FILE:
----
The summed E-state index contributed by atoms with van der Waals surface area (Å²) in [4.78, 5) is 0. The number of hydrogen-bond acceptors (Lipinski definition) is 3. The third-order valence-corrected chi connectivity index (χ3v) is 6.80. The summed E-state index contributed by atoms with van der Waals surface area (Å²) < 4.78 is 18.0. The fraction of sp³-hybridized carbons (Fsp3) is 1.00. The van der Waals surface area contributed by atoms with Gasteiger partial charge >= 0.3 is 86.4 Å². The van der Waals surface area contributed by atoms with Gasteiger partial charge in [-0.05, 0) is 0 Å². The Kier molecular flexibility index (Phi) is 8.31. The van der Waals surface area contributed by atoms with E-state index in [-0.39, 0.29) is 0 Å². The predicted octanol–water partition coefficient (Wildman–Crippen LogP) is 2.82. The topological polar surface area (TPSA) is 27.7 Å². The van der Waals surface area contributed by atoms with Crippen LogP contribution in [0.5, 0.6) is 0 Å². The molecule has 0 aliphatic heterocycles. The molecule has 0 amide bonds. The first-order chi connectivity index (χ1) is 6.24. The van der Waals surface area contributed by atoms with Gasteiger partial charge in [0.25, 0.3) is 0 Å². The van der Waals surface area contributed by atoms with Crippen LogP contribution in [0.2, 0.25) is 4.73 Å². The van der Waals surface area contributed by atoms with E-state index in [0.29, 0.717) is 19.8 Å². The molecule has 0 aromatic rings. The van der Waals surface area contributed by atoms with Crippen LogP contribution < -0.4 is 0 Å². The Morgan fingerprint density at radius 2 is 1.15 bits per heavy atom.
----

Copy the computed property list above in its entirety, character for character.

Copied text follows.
The summed E-state index contributed by atoms with van der Waals surface area (Å²) in [4.78, 5) is 0. The number of hydrogen-bond acceptors (Lipinski definition) is 3. The third-order valence-corrected chi connectivity index (χ3v) is 6.80. The summed E-state index contributed by atoms with van der Waals surface area (Å²) < 4.78 is 18.0. The fraction of sp³-hybridized carbons (Fsp3) is 1.00. The van der Waals surface area contributed by atoms with Gasteiger partial charge >= 0.3 is 86.4 Å². The van der Waals surface area contributed by atoms with Gasteiger partial charge in [-0.05, 0) is 0 Å². The Kier molecular flexibility index (Phi) is 8.31. The van der Waals surface area contributed by atoms with E-state index in [-0.39, 0.29) is 0 Å². The predicted octanol–water partition coefficient (Wildman–Crippen LogP) is 2.82. The topological polar surface area (TPSA) is 27.7 Å². The van der Waals surface area contributed by atoms with Crippen LogP contribution in [0.5, 0.6) is 0 Å². The molecule has 0 aliphatic heterocycles. The molecule has 0 amide bonds. The first-order chi connectivity index (χ1) is 6.24. The van der Waals surface area contributed by atoms with Gasteiger partial charge in [0.25, 0.3) is 0 Å². The van der Waals surface area contributed by atoms with Crippen LogP contribution in [0.2, 0.25) is 4.73 Å². The van der Waals surface area contributed by atoms with E-state index in [0.29, 0.717) is 19.8 Å². The molecule has 0 aromatic rings. The van der Waals surface area contributed by atoms with Crippen LogP contribution < -0.4 is 0 Å². The Morgan fingerprint density at radius 2 is 1.15 bits per heavy atom.